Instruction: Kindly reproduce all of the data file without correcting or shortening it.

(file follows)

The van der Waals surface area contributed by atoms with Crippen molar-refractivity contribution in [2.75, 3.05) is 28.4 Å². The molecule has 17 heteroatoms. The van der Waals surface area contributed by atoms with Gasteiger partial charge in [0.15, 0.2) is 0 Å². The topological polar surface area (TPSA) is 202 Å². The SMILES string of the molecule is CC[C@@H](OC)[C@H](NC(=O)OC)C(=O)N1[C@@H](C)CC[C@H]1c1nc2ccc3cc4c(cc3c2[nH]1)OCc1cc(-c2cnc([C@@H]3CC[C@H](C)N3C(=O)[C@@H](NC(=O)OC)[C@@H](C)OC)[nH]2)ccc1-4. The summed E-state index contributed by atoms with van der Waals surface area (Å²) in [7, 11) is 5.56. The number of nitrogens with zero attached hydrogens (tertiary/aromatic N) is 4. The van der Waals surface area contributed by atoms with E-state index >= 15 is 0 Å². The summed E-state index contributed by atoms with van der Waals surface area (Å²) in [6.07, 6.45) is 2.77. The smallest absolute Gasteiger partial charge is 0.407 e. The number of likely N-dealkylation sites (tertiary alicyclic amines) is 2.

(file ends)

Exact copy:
The van der Waals surface area contributed by atoms with Crippen molar-refractivity contribution in [2.75, 3.05) is 28.4 Å². The molecule has 17 heteroatoms. The van der Waals surface area contributed by atoms with Gasteiger partial charge in [0.15, 0.2) is 0 Å². The topological polar surface area (TPSA) is 202 Å². The SMILES string of the molecule is CC[C@@H](OC)[C@H](NC(=O)OC)C(=O)N1[C@@H](C)CC[C@H]1c1nc2ccc3cc4c(cc3c2[nH]1)OCc1cc(-c2cnc([C@@H]3CC[C@H](C)N3C(=O)[C@@H](NC(=O)OC)[C@@H](C)OC)[nH]2)ccc1-4. The summed E-state index contributed by atoms with van der Waals surface area (Å²) in [7, 11) is 5.56. The number of nitrogens with zero attached hydrogens (tertiary/aromatic N) is 4. The van der Waals surface area contributed by atoms with E-state index >= 15 is 0 Å². The summed E-state index contributed by atoms with van der Waals surface area (Å²) in [6.07, 6.45) is 2.77. The smallest absolute Gasteiger partial charge is 0.407 e. The number of likely N-dealkylation sites (tertiary alicyclic amines) is 2.